BERLIN — Haim Saban’s acquisition of Germany’s biggest broadcaster ProSiebenSat.1 earlier this week was sweetened Thursday after the group tripled its second quarter net profits to 32 million euros ($36 million).

Yet despite registering profits from all of its five channels, the group recorded a 6% drop in revenues to $530 million as a result of the ongoing advertising slump.

Company, which suffered a $37 million first-quarter loss, managed to cut costs across the board, including 11% from programming and material expenditures, which were trimmed down to $717 million.

ProSiebenSat.1 prexy Urs Rohner said, “Business developed more positively than expected. The cost-cutting measures kicked in and the performance of our stations improved significantly over the past 12 months.”

The broadcaster nevertheless saw a consolidated half-year net loss of $900,000 on revenues of $997 million, down 11% from the first half of 2002. Although squeezed by the advertising downturn, company’s second-quarter revenues were boosted by a slight market recovery between April and June.

ProSiebenSat.1, the core division of the insolvent Kirch Media group, controls roughly half of Germany’s commercial TV market but has lost ground to market leader RTL during the past year. However, its market share rose slightly to 28.9% among its 14-to-49-year-old target viewers in the first half of the year.

Since the collapse of Kirch Media last year, ProSiebenSat.1 has reworked output deals with nearly all of the major Hollywood studios, most recently with Sony for blockbuster movies like “Spider-Man” and “Terminator 3: Rise of the Machines.” It has also acquired the most valuable titles from Kirch Media’s film library as well as rights to European Champions League soccer.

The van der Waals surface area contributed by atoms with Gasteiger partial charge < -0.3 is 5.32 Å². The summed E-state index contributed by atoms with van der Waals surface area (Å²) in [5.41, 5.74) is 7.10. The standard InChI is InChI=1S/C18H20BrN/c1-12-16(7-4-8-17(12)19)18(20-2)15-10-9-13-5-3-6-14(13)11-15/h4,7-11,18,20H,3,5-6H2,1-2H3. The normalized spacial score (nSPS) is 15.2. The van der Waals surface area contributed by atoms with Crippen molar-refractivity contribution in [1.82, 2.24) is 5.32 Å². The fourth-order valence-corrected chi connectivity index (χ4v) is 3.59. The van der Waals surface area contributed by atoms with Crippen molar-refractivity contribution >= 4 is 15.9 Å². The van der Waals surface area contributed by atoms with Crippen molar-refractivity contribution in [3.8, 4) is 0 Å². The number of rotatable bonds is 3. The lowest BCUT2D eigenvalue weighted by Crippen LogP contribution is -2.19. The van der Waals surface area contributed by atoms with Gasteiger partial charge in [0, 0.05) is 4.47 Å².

Kirch Media’s creditor banks approved Saban’s second offer of $1.3 billion for ProSiebenSat.1 Aug. 5 after his initial offer fell through in June.

Saban, who is backed by five equity investment groups, is expected to restructure ProSiebenSat.1 in an effort to improve profit margins, although he has indicated that Rohner and ProSiebenSat.1’s current management team will remain in place. At the same time, Saban will be very hands-on in his approach, according to Saban sources.

The new owner is backing a capital increase for ProSiebenSat.1 that would raise around $300 million to finance further growth, strengthen the company’s capital structure and further lower the group’s debt. The broadcaster has already cut its liabilities this year by 6% to $1.3 billion on the strength of cost-cutting measures.

The Israeli-American billionaire, who is seeking to wrap up the purchase in coming days, has said he plans no job cuts at the broadcaster and won’t change the “basic philosophy” of its channels.

Rohner welcomed Saban’s takeover of the group, saying ProSiebenSat.1 would have a “stable ownership structure and the necessary peace to concentrate on the operational business. We will profit from Haim Saban and his co-investors, who are perfect partners for us. Now it’s important to finalize the acquisition as soon as possible.”

“ProSiebenSat.1 will benefit greatly from Haim Saban’s professionalism and expertise,” added company spokesman Torsten Rossmann.